arrowSection 5.3 - Recounts and Other Remedies

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Ohio Election Contest Procedure

Purpose of Election Contest

An election contest is the specific statutory remedy for the correction of all errors, mistakes, or frauds that may occur in the process of determining and declaring the true expression of the public will as expressed at the voting booth. 1  An election contest is the vehicle to determine which candidate or issue received the highest number of legal votes 2  or to challenge the ballot language if the assertion is that the language was misleading or improper. 3  In contrast, an election contest is not appropriate to challenge a candidate’s qualifications or eligibility. In that instance, an election protest under Ohio Revised Code chapter 3513.15 should be used. 4 

Election Contest Procedure

It is well settled that the power of courts to intervene in election matters is limited. An election result will not be disturbed unless it is shown to be contrary to the will of the electorate. 5  Consequently, the procedures prescribed for election contests are specific and exclusive. 6  As the Ohio Supreme Court just reiterated in Maschari v. Tone, 7  “the procedures prescribed by statute, to invoke a court’s jurisdiction to hear such an action, must be strictly followed.” These procedures are outlined in chapter 3515.08—.16 of the Ohio Revised Code.

The Forum.—The nomination or election of any person to public office, or party position, or the approval or rejection of any issue submitted to the voters, may be contested by qualified electors of the state or political subdivision. For statewide offices or issues, members of Congress, or judicial offices higher than the Court of Common Pleas, an election contest is heard and determined by the Chief Justice of the Supreme Court. 8  With the exception of judicial offices, contests for all other offices and issues are heard and determined by a judge of the Court of Common Pleas of the county in which the contest arose. Contests for a judicial office within a county are heard by the Court of Appeals of the district in which the county is located. R.C. 3515.08.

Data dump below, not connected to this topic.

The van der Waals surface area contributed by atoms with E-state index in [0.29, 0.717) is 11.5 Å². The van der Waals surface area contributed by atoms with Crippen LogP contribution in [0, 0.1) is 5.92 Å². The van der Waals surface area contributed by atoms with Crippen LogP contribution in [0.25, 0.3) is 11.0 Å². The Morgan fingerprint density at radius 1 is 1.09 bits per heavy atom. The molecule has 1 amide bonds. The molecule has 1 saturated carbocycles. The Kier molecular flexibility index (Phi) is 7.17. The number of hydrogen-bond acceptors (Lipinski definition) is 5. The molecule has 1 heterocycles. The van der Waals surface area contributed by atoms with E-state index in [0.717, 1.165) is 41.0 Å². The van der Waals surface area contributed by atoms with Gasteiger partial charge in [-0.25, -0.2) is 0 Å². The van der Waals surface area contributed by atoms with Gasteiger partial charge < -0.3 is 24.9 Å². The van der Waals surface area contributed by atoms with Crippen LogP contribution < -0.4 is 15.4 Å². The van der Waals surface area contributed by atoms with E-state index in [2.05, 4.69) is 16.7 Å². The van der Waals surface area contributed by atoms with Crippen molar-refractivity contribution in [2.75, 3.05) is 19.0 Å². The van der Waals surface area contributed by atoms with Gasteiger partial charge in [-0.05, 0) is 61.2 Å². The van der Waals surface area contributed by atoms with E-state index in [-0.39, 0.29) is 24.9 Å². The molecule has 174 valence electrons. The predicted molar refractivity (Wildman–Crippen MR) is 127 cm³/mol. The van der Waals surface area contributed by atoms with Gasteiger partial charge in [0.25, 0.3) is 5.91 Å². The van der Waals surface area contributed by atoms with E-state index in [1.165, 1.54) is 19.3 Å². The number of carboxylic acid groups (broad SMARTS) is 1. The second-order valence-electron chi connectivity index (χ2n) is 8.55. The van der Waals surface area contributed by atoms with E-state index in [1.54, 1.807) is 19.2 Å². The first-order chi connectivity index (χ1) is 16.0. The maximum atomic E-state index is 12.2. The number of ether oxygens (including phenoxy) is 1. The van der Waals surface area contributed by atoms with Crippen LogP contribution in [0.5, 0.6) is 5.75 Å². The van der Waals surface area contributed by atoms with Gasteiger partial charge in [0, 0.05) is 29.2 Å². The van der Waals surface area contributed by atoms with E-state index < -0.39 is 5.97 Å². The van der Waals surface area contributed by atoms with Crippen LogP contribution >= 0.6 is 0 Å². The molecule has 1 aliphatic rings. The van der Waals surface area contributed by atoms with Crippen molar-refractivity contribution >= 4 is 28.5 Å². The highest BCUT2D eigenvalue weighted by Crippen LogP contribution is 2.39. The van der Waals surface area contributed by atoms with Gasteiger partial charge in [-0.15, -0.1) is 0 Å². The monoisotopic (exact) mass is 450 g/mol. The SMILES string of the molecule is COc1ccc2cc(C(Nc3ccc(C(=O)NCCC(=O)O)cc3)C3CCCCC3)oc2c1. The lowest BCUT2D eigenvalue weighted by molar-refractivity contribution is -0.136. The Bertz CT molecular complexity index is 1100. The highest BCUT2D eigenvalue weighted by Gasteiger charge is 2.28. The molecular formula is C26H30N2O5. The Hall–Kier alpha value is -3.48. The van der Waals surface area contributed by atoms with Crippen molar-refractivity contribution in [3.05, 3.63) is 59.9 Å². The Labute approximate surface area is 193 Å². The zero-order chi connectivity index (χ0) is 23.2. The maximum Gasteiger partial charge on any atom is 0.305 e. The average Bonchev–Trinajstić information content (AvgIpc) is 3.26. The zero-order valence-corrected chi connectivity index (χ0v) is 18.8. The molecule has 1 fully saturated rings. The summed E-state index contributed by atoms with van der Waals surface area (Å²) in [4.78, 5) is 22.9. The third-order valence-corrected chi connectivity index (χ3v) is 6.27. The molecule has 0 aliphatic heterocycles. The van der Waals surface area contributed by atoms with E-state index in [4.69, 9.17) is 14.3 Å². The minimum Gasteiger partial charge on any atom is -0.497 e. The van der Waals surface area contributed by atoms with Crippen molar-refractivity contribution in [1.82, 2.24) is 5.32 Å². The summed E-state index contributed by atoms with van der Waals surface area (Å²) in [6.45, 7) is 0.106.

The Petition.—An election contest is started by filing a petition that sets forth the grounds for the contest with the clerk of the appropriate court. R.C. 3515.09. The petition must be signed by at least 25 voters who voted at the last election for or against the candidate or issue being contested, or by the defeated candidate. The petition must be filed within 15 days after the results of the election have been “ascertained and announced by the proper authority” or if there is a recount within 10 days after the results have been ascertained and announced. R.C. 3515.09. On October 5, 2004, the Ohio Supreme Court held in Maschari that “ascertained and announced” in this statute refers to certification of election results under R.C. 3513.22. 9  The petition must not only be timely, but must be verified by the oath of at least two petitioners or the defeated candidate. The petition must also be accompanied by a surety bond approved by the clerk of the appropriate court sufficient to cover the costs of the contest. 10  R.C. 3515.09. The failure to comply with the provisions of 3515.09 denies a court jurisdiction over the proceeding. 11 

The Hearing-Scheduling Requirement.—Under R.C. 3515.10, the court in which the petition is filed must schedule a hearing on the contest not less than 15 nor more than 30 days after the filing of the petition. The contestee has 10 days from the time of service to answer the petition; the contestor has five days to reply to the contestee. Adherence to the timing schedule is critical. 12  Compliance with the hearing-scheduling requirement for an election contest is jurisdictional. Where a trial date of an election contest is not set within 30 days after the filing of the petition and no request is made for scheduling the hearing within that period, the court lacks jurisdiction to proceed. 13  Consequently, contestors have an obligation to make some effort to have the hearing commenced or completed within the 30-day period set forth by R.C. 3515.10. For example, the Ohio Supreme Court held in Helms v City of Green that a layperson’s telephone call to the clerk’s office asking why a hearing had not been scheduled was insufficient to avoid dismissal because the contestor never requested that a hearing be scheduled within the 30-day window and acquiesced to a hearing date outside the time requirement. 14